And in the First Temple era was there really no baseless hatred? Isn’t it written: “Cry and wail, son of humanity, for this will befall my people, this will befall all the princes of Israel: They will be cast before the sword together with my people, therefore strike the thigh” (Ezekiel 21:17)? Rabbi Eliezer interpreted this verse and said: These are people who eat and drink with each other, and stab each other with verbal barbs. Apparently, even those who were close were filled with hatred toward one another.

Here then is the assertion that baseless hatred had always been a problem, and a definition of what it means: people who are ostensibly friendly with one another but attack each other verbally. Or those who do one thing and say another. Also contained in this teaching is the idea that words can be destructive in and of themselves.

The Talmud goes on to offer another interpretation:

That behavior was found only among the princes of Israel, as it is written: “Cry and wail, son of human, for this will befall my people”; and it was taught: “Cry and wail, son of human, for this will befall my people”; one might have thought that this unsavory trait was common to all. Therefore, the verse states: “This will befall all the princes of Israel.” It was only the leaders of the nation who harbored baseless hatred for each other; the people of the nation as a whole did not hate one another.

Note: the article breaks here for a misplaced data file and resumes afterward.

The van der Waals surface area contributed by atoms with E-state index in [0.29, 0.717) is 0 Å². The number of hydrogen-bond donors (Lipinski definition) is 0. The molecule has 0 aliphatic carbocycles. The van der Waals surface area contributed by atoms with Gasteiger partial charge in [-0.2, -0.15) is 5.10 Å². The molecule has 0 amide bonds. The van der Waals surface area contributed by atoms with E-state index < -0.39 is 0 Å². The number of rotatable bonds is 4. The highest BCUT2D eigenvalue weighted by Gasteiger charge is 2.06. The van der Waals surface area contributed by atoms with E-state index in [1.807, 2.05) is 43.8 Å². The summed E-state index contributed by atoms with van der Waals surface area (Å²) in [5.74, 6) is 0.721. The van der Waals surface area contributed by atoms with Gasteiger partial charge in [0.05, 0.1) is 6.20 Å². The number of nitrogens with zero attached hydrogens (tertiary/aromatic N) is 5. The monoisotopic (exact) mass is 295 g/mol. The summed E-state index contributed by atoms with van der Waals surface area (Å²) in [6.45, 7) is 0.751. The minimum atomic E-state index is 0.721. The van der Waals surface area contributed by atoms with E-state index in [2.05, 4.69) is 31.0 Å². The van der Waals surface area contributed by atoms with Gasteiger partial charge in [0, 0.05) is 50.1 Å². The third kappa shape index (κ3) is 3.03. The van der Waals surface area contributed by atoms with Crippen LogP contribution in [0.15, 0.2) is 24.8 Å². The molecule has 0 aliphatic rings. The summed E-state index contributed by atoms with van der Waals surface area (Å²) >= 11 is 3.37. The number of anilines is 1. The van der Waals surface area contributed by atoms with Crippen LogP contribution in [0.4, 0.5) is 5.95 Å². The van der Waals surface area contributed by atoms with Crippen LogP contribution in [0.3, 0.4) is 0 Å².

In this reading of the situation and the biblical verse, it was specifically the leaders of the community who harbored hatred, thus bringing down everyone.

These texts from the Talmud are meant to be homiletic; they are not presenting historical fact. And yet we can take from these an ancient wisdom that resonates today: expressions of hatred, especially from our leaders, can bring about the downfall of our society.

And this is what we see: when asylum seekers are labeled an “invasion,” when efforts to curb gun violence are labeled an assault on individual liberty, when climate science is denied, when individuals are belittled and insulted publicly, when lies abound: these are all examples of how language matters, how the ideas and expressions of our leaders can turn in to real violence and the disregard for the humanity of each individual.

It is indeed a time of mourning. Not only for the ancient Temples, and not only for the individual lives lost this past week, but for the challenges to our civil discourse, our common humanity, that is now commonplace in our society. Sinat hinam is not just of the past, but of the present.

With the fall of the Temples arose a new form of Judaism, a renewal of spiritual life that persists to this day. It is our prayer on this Tisha B’Av that just as we are brought low in our day, so too may we rise to a new height of compassion, justice, and mutual concern in the days to come.